Israel’s Foreign Affairs Minister Shimon Peres became the first Israeli cabinet minister to cross the border into Jordan on 20 July. The minister was met by Jordanian officials as well as US Secretary of State Warren Christopher, on the third leg of his Middle East shuttle tour, which began in Israel and Syria.
Peres’ crossing to Jordan preceded the first public meeting between King Hussain of Jordan and Israeli Prime Minister Yitzhak Rabin on 25 July in Washington. It followed peace talks between the two neighbouring countries on the border, in which the two sides outlined a programme of future discussions (see Jordan).
The US has been trying to push ahead talks between Tel Aviv and Amman; attempts at breaking the deadlock between Israel and Syria have so far failed. The US has hinted that it may offer Jordan debt relief, but Amman’s recent burst of activity appears to have been initially spurred by fears of being left out of the peace process after the Palestinians accepted the self-rule agreement and Syria appeared to be making progress on a return of the Golan.
Syria has reaffirmed its commitment, with the US, to reaching peace with Israel. Asad told the US secretary of state that he was looking forward to making progress on the Syrian and Lebanese track of the peace talks, according to Joubran Kourieh, the Syrian president’s spokesman, who spoke to Reuters on 20 July.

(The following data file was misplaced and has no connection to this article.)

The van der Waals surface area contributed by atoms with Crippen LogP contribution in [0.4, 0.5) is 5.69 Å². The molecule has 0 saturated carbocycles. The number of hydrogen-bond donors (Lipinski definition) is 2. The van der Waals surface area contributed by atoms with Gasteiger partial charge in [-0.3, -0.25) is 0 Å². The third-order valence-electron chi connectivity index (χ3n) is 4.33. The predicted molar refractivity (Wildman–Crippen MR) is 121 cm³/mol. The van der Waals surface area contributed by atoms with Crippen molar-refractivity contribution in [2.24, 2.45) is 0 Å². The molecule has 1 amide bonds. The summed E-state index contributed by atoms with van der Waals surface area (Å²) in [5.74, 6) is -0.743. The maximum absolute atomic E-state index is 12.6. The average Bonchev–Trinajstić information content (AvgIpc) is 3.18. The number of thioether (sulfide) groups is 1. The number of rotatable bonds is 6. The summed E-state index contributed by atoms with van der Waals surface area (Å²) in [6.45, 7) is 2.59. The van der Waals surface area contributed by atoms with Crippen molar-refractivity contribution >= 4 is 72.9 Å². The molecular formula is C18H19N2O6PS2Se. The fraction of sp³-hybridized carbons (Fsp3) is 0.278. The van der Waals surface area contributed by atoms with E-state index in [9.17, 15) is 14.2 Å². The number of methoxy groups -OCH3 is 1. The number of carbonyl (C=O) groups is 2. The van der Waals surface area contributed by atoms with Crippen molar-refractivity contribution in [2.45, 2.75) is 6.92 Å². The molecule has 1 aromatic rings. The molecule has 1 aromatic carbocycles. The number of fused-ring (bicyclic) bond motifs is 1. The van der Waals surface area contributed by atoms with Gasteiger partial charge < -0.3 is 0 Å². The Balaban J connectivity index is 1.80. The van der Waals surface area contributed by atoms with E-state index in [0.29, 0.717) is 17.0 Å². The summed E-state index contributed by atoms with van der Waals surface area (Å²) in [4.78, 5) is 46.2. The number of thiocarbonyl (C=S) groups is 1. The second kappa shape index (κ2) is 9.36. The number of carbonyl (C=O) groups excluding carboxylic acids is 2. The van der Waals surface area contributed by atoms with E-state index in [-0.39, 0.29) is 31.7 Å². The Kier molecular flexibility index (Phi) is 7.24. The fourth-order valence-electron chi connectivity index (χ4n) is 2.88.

However, the government daily Syria Times accused Israel on 19 July of torpedoeing the peace process. On the same day, Rabin said Christopher was not carrying any message to break the impasse over the Golan Heights. So far, Israel has offered a phased withdrawal from the strategic plateau in return for full peace, which has been rejected by Syria.
Palestinian negotiators began on 18 July a second round of talks on widening the powers of the Palestine National Authority (PNA). But the Palestinian team claim the Israelis are obstructing the progress of the talks which cover the handover of five civilian areas of local government. These include education, health, tourism, direct taxes and social affairs.
‘We need real authority,’ the PNA’s head of planning and international co-operation, Nabil Shaath, said on 20 July. ‘It is a fact that early empowerment is a problem because there will be two authorities….We will have some authorities and the Israelis will have others so there are a lot of interconnections and we don’t want an emaciated authority.’ Shaath also condemned Israel’s draft law to curb the political activity of the PLO and the PNA in East Jerusalem.